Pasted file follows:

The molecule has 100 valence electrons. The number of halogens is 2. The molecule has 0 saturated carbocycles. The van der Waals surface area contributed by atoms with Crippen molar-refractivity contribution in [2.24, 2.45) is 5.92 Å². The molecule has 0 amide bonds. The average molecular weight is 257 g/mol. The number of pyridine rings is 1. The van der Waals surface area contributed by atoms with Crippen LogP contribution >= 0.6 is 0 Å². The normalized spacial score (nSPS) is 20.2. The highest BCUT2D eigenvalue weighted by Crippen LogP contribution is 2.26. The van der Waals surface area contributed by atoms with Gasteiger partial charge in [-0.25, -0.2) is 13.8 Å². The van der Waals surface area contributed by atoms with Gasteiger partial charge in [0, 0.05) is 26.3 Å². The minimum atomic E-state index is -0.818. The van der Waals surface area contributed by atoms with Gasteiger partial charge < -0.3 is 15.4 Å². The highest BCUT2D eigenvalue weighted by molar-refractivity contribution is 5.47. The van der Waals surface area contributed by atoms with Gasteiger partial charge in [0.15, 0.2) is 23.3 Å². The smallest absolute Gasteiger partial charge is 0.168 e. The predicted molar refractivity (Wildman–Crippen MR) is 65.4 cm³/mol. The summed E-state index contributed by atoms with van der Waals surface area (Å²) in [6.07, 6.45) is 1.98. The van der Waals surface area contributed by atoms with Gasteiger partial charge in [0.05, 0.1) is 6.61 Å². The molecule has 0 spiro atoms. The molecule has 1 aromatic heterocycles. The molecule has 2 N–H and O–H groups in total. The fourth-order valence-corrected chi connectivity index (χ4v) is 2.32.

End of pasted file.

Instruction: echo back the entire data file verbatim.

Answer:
The molecule has 100 valence electrons. The number of halogens is 2. The molecule has 0 saturated carbocycles. The van der Waals surface area contributed by atoms with Crippen molar-refractivity contribution in [2.24, 2.45) is 5.92 Å². The molecule has 0 amide bonds. The average molecular weight is 257 g/mol. The number of pyridine rings is 1. The van der Waals surface area contributed by atoms with Crippen LogP contribution >= 0.6 is 0 Å². The normalized spacial score (nSPS) is 20.2. The highest BCUT2D eigenvalue weighted by Crippen LogP contribution is 2.26. The van der Waals surface area contributed by atoms with Gasteiger partial charge in [-0.25, -0.2) is 13.8 Å². The van der Waals surface area contributed by atoms with Gasteiger partial charge in [0, 0.05) is 26.3 Å². The minimum atomic E-state index is -0.818. The van der Waals surface area contributed by atoms with Gasteiger partial charge < -0.3 is 15.4 Å². The highest BCUT2D eigenvalue weighted by molar-refractivity contribution is 5.47. The van der Waals surface area contributed by atoms with Gasteiger partial charge in [0.15, 0.2) is 23.3 Å². The smallest absolute Gasteiger partial charge is 0.168 e. The predicted molar refractivity (Wildman–Crippen MR) is 65.4 cm³/mol. The summed E-state index contributed by atoms with van der Waals surface area (Å²) in [6.07, 6.45) is 1.98. The van der Waals surface area contributed by atoms with Gasteiger partial charge in [0.05, 0.1) is 6.61 Å². The molecule has 0 spiro atoms. The molecule has 1 aromatic heterocycles. The molecule has 2 N–H and O–H groups in total. The fourth-order valence-corrected chi connectivity index (χ4v) is 2.32.